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ADHD Guidelines Need Reviewing In New Zealand

ADHD Guidelines Need Reviewing In New Zealand


Bias research, drug company funded experts and severe drug reactions surround changes to ADHD guidelines in Australia; and New Zealand is being urged to follow suit.

"We need to take a good look at our healthcare system when it resorts primarily to giving children powerful drug stimulants for behavioural issues," said Steve Green, director of the Citizens Commission on Human Rights.

With serious adverse effects from drugs given to children, the Australian Government's new ADHD guidelines propose a more holistic approach to treating children and not to rely on drugs as the first line of treatment and include behavioural strategies, psychosocial techniques and nutritional changes. Their recommendations also include never using drugs as a first-line treatment in preschoolers, which has support with NZ charities.

New Zealand's current guidelines, released in 2001, recommended stimulant drugs calling it the single most useful intervention for ADHD. Yet cost seemed to be a driving factor and questions are now being raised about possible conflicts of interest and poor research in light of the Australian experience.

"What is not being confronted is that the stimulants given to children for ADHD are themselves addictive and come with numerous side-effects and adverse reactions which are at times life-threatening," said Mr Green.

Documents released under the Freedom of Information Act in Australia showed adverse reactions being reported such as a 5 year old having a stroke; others experienced suicidal ideation, depression, rage attacks, aggression, stunted growth and one child even started ripping finer and toe nails out. (See attached)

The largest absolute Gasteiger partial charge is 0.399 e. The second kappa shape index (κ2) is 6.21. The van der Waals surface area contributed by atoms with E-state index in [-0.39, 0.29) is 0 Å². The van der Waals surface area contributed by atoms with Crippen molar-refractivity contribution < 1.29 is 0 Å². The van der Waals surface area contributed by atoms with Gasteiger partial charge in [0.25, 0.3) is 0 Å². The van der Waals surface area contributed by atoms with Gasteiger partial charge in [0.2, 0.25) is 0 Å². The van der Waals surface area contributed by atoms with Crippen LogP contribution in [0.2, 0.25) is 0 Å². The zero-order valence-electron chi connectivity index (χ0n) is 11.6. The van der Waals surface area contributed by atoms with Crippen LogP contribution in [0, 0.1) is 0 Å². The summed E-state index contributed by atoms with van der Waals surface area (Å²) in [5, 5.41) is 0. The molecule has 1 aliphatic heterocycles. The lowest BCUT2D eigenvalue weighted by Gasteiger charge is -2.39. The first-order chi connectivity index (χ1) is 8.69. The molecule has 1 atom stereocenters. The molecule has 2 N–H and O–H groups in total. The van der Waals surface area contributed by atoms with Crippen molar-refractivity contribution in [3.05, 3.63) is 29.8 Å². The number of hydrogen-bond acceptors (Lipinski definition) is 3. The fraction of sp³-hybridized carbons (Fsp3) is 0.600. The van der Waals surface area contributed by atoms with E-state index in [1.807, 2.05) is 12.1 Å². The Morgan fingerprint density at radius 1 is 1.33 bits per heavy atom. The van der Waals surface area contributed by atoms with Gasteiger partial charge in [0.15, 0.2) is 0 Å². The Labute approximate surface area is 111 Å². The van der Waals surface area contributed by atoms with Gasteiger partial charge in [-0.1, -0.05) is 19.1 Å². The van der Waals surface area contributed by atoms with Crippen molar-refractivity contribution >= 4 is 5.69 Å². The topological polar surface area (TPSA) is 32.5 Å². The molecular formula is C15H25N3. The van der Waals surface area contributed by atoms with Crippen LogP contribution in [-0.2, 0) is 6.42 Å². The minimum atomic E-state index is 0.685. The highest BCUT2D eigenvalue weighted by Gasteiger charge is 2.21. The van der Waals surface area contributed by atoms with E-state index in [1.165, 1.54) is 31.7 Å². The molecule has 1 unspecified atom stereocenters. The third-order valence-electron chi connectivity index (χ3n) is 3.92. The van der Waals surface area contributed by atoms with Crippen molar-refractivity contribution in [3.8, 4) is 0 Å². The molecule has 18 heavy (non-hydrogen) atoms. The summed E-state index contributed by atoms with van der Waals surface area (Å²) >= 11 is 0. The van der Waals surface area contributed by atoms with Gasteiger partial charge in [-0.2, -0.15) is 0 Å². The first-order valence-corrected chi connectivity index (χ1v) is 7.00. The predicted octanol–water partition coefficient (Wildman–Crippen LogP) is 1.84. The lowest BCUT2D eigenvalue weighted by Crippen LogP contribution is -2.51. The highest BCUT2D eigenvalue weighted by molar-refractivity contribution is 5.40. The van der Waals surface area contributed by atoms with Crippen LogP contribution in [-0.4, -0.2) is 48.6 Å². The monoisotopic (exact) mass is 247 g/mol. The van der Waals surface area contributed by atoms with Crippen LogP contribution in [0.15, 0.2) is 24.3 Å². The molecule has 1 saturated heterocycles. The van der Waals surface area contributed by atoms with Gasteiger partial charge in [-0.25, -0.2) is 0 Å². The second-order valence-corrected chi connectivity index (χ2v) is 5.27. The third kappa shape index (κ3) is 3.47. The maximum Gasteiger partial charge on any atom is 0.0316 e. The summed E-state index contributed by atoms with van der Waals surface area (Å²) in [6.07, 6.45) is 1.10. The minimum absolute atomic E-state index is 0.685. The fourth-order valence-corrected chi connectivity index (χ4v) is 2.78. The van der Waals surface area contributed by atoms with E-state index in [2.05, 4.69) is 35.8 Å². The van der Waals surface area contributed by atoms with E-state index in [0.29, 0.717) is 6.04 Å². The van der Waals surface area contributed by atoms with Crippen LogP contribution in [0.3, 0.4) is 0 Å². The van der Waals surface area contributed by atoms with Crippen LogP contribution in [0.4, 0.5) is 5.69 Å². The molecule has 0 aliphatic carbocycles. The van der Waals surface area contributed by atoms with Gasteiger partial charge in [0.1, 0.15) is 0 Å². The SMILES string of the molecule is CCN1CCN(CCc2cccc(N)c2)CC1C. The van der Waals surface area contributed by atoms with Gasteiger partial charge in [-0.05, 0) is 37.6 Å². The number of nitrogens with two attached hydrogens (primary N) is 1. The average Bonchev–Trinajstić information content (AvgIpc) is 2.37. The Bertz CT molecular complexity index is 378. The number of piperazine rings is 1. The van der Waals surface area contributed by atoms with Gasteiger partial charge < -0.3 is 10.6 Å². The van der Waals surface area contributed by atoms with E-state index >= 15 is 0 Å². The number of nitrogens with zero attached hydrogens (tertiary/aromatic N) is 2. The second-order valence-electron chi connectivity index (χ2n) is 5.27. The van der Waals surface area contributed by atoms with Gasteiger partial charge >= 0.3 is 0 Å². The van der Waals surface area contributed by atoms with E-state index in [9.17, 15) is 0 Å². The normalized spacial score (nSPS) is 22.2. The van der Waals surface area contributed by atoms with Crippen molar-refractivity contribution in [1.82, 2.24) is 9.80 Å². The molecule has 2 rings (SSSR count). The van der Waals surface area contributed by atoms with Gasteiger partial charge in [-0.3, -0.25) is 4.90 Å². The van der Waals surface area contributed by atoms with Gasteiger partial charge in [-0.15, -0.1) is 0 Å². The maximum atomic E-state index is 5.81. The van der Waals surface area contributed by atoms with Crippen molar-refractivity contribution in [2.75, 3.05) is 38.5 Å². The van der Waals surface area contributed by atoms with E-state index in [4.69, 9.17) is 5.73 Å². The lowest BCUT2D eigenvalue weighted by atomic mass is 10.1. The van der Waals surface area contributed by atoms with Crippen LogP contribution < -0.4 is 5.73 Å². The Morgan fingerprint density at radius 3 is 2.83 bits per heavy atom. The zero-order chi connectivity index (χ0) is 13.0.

Ritalin, one of the most common ADHD drugs, also has a street value and is often dealt in schools for $20 a tablet, so there is the added element that its use promotes drug use and drug addiction.

"The biochemical model of psychiatric treatment has proven to be flawed and based on unscientific theories such as chemical imbalances in the brain, a claim still yet to be proven by any medical tests. Psychiatrists still cannot determine what a normal chemical balance would look like let alone an imbalance," Mr Green said.

The Citizens Commission on Human Rights, established by the Church of Scientology, has campaigned against abuse within the mental health field including exposing the use of shock treatment on children in Lake Alice psychiatric hospital in the 1970s for which the NZ Government paid out over $12 million in compensation to 200 former patients.

"We need to be looking at best practice and parental full-informed consent when it comes to treating children. Giving them powerful drugs with potentially life-threatening adverse reactions is not the direction we should be going in. The psychiatric abuses of children today are devastating to families and become potential liabilities in the future, not only in drug dependency but also in future legal claims," said Mr Green.

The Commission, who has been working with victims of abuse in New Zealand for over 30 years, warns that no one should stop taking any psychiatric drug without the advice and assistance of a competent medical doctor.

ENDS

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